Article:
My Eureka moments are always related to childhood songs

Rasha al Raisi – Have you ever had a moment of Eureka? The moment when all your childhood believes — held so close and dear — are eradicated in front of your own eyes and in that sunny clearing, a new tree of knowledge sprouts out (like the mushrooms in Super Mario game).
You stand under that tree marveling and wondering how could’ve you been so blind (or stupid) all that long.
As a child growing in my grandfather’s house surrounded by loving (yet taunting) uncle and aunts, it was always a question of: shall I clarify the doubt I have in mind and be teased about it till the day my grandchildren arrive to this world? Or should I just make do with whatever information I have? Being a pacifist, I always opted for the second choice.
My Eureka moments are always related to songs I heard as a child. The first song is the famous Eid song: Ahlan bil Eid ( welcome Eid!) that starts playing on Eid evening till the third of fourth day of Eid. In her chocked voice, Saffa the singer says: “Sa’ad Nabeeha, makes it a good memory for us after Eid”.
I always imagined Sa’ad Nabeeha to be a short man with a paunch, a thick moustache and a sombrero carrying a pouch filled with presents and toys for the kids. I even looked for him in the music video shot in the 70s with Saffa in a white puffy dress, surrounded by happy children celebrating Eid.
Nabeeha never appeared. It was 3 years back when having a conversation with my aunt that I discovered that the songs says: “Sa’adina Biha” meaning our happiness with it and not “Sa’ad Nabeeha”. In that Eureka moment in my mind’s eye, I saw an arrow shot to Nabeeha’s heart. He fell and died instantly.
The La Bamba is another story. It was in the 80s when my cousin Amani got a video tape of the movie. In her house, Amani never played the full movie for me. Instead she told me the summary of the story and then played the last scene of the movie, where her favorite song La Bamba was sang and danced upon. I remember hazily the scene with a crowd of musicians on the stage, and a young couple on the ground dancing to it. All I could here was “a lalalala Bamba!” and that was the way I sang it for years to come.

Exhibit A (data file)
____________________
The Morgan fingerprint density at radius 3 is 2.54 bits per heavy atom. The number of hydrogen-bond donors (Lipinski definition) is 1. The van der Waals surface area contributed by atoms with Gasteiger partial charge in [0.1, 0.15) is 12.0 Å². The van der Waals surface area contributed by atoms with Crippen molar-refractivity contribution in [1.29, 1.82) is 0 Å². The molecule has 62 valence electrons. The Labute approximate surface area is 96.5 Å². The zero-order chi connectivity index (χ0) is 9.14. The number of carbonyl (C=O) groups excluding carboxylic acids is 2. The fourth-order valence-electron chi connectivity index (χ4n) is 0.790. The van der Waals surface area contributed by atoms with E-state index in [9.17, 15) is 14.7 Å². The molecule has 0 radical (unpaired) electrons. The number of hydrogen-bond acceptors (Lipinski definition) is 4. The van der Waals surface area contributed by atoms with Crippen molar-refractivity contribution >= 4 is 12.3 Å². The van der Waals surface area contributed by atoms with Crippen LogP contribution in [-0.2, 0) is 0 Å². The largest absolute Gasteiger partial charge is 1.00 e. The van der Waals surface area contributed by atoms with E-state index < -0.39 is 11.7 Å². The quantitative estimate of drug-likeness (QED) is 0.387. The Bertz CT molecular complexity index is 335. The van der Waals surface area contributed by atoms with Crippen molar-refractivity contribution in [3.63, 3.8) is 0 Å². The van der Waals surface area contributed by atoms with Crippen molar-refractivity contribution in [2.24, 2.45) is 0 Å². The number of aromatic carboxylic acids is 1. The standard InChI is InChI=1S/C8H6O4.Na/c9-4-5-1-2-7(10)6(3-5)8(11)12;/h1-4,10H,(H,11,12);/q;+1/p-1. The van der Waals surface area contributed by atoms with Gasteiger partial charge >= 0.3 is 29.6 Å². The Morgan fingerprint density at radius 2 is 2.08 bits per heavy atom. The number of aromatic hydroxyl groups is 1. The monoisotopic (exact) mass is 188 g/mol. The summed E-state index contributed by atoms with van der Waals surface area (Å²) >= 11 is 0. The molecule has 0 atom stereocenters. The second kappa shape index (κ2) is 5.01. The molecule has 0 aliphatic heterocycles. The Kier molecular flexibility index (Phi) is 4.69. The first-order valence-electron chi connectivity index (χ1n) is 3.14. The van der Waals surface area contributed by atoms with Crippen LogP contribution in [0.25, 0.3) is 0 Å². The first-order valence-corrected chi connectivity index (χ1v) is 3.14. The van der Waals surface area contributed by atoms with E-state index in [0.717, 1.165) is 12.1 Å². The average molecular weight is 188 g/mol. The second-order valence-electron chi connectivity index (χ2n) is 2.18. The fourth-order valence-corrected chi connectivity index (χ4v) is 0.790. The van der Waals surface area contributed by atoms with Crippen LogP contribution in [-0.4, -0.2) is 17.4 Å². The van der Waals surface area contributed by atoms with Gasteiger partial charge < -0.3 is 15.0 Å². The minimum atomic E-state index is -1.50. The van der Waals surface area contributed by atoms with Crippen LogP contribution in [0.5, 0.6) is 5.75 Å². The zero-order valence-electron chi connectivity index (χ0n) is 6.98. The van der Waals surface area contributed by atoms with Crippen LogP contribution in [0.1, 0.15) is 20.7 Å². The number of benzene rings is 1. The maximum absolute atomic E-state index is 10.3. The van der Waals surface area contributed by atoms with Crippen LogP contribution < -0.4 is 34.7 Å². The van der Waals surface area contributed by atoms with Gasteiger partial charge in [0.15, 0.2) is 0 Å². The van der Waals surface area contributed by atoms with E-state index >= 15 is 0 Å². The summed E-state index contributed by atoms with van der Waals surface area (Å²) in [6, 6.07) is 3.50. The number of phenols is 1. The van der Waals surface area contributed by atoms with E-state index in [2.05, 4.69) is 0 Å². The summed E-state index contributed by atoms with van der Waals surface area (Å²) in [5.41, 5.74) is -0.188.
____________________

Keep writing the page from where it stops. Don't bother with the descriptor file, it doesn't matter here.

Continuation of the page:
My Eureka moment came years later when learning Spanish with my Colombian teacher and good friend Yibeth. Yibeth was proud of her Latino culture and shared it in every context. In a particular class, Yibeth announced that we were going to have fun and music. She gave me a fill in the blank exercise sheet, with two Latino songs.
The first was “Guantanamera” by Celia Cruz and the other was “La Bamba”. I gasped as I read the lyrics that said: Para bailar la Bamba (to dance the Bamba) instead of my childish: “a lalalala Bamba”.
I stared at the words in disbelief and wondered loudly: “Is that what he says? Para bailar la Bamba! Unbelievable!” In my mind’s eye, I could see a sledge hammer smashing the words: a lalalala bamba into dust. Needless to say, we played the song twice for me to fill in the missing words.
And on every time, I looked to Yibeth in pure marvel and exclaimed that I never knew that’s what he said. Yibeth smiled politely at me while obviously wondering what on earth I was talking about. Eid Mubarak everyone!
Rasha al Raisi is a certified skills trainer and the author of: The World According to Bahja.